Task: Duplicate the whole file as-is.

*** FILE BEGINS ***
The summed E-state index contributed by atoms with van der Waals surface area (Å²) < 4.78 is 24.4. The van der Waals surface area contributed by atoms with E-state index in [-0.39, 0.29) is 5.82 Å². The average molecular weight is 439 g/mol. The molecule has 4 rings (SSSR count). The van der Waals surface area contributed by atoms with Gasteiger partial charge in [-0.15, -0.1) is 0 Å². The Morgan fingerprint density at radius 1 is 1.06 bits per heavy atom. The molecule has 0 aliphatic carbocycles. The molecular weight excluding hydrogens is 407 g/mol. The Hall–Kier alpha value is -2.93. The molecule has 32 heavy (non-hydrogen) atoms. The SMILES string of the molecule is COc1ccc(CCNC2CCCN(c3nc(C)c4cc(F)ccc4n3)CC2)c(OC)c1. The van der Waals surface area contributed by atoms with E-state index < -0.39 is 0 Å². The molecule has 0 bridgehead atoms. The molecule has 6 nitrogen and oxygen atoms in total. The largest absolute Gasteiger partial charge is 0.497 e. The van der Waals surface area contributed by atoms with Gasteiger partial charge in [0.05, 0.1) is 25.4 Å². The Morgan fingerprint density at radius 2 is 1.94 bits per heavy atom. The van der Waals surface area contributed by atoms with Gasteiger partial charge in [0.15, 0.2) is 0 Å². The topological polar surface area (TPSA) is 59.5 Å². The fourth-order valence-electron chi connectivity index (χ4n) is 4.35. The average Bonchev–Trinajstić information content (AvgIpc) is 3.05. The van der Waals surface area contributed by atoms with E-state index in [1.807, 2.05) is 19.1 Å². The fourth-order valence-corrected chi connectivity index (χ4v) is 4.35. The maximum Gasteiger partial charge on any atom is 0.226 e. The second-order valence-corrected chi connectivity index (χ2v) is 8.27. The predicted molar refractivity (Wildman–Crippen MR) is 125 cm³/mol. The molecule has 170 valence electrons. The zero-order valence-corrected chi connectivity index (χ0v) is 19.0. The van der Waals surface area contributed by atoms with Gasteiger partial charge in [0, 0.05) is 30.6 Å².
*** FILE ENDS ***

The summed E-state index contributed by atoms with van der Waals surface area (Å²) < 4.78 is 24.4. The van der Waals surface area contributed by atoms with E-state index in [-0.39, 0.29) is 5.82 Å². The average molecular weight is 439 g/mol. The molecule has 4 rings (SSSR count). The van der Waals surface area contributed by atoms with Gasteiger partial charge in [-0.15, -0.1) is 0 Å². The Morgan fingerprint density at radius 1 is 1.06 bits per heavy atom. The molecule has 0 aliphatic carbocycles. The molecular weight excluding hydrogens is 407 g/mol. The Hall–Kier alpha value is -2.93. The molecule has 32 heavy (non-hydrogen) atoms. The SMILES string of the molecule is COc1ccc(CCNC2CCCN(c3nc(C)c4cc(F)ccc4n3)CC2)c(OC)c1. The van der Waals surface area contributed by atoms with E-state index < -0.39 is 0 Å². The molecule has 0 bridgehead atoms. The molecule has 6 nitrogen and oxygen atoms in total. The largest absolute Gasteiger partial charge is 0.497 e. The van der Waals surface area contributed by atoms with Gasteiger partial charge in [0.05, 0.1) is 25.4 Å². The Morgan fingerprint density at radius 2 is 1.94 bits per heavy atom. The van der Waals surface area contributed by atoms with Gasteiger partial charge in [0.15, 0.2) is 0 Å². The topological polar surface area (TPSA) is 59.5 Å². The fourth-order valence-electron chi connectivity index (χ4n) is 4.35. The average Bonchev–Trinajstić information content (AvgIpc) is 3.05. The van der Waals surface area contributed by atoms with E-state index in [1.807, 2.05) is 19.1 Å². The fourth-order valence-corrected chi connectivity index (χ4v) is 4.35. The maximum Gasteiger partial charge on any atom is 0.226 e. The second-order valence-corrected chi connectivity index (χ2v) is 8.27. The predicted molar refractivity (Wildman–Crippen MR) is 125 cm³/mol. The molecule has 170 valence electrons. The zero-order valence-corrected chi connectivity index (χ0v) is 19.0. The van der Waals surface area contributed by atoms with Gasteiger partial charge in [0, 0.05) is 30.6 Å².